The fundamental problem here is: you cant punish politicians for outright lying other than not voting for them the next time. But because there always pass several years between the elections, the electorate simply forgets who broke what promise years ago. They tend to trust their guts and weight recent believeable promises way more than on long forgotten lies. Knowing that, in order to get elected you merely have to make believeable promises. After being elected you then can base your decisions on what to actually _do_ solely on who pays the most.

If we had a system like in Switzerland, where any law the public does not agree with can be invalidated with a successful referendum, the politicians could be trained to not to introduce laws which with a high probability would be invalidated anyway _and_ would damage their party's chances to get reelected next time. Also Switzerland has a real and more dynamical multi party system with more than merely two (identical) choices, but thats a another story.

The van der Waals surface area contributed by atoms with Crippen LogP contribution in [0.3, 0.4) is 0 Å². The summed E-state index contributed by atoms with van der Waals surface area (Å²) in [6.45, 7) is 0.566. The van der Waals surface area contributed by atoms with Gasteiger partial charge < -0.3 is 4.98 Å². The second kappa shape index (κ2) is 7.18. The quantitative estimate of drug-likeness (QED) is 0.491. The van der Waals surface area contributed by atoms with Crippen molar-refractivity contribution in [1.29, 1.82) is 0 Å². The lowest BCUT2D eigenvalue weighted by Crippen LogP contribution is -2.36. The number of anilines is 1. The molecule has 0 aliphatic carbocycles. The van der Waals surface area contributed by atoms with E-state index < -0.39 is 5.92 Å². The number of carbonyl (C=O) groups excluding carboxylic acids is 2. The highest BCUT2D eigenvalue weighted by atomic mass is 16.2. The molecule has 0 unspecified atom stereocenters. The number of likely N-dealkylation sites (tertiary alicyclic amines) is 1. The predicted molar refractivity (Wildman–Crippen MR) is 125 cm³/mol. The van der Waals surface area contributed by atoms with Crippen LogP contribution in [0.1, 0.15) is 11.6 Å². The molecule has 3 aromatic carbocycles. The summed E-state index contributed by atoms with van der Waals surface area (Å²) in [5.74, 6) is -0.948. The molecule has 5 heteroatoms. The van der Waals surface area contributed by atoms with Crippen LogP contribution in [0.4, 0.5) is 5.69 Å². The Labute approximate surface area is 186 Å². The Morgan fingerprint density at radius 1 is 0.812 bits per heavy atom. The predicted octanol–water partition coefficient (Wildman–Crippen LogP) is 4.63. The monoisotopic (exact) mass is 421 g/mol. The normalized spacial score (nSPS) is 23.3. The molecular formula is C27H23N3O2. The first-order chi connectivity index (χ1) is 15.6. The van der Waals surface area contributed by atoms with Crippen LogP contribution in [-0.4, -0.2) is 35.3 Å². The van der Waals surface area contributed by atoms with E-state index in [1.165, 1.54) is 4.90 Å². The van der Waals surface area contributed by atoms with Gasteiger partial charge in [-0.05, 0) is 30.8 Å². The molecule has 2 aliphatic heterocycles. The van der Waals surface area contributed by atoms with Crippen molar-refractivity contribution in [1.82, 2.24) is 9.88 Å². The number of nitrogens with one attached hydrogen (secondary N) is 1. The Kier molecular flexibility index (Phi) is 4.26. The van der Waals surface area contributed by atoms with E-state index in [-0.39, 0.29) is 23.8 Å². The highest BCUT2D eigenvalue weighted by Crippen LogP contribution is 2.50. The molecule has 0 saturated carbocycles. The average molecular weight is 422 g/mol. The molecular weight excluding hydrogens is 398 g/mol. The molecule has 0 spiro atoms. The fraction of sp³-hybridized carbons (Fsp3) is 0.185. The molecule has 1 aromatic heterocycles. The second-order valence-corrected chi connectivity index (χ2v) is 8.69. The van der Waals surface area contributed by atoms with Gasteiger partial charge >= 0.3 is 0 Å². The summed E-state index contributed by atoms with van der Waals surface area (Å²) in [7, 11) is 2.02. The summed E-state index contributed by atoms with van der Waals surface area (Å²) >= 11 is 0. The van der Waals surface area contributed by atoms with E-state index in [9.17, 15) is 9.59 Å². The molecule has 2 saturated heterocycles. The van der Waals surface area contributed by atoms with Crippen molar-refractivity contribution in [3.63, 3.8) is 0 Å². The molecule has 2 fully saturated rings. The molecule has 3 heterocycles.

Three-fourths of the states (3, Informative)

tepples (727027) | more than 3 years ago | (#35112560)

If we had a system like in Switzerland, where any law the public does not agree with can be invalidated with a successful referendum

Then we'd have three-fourths of the states being able to pass federal laws right over the Congress's head. Such an amendment process already exists if 34 state legislatures call a convention to propose an amendment to the Constitution and 38 state legislatures ratify the amendment.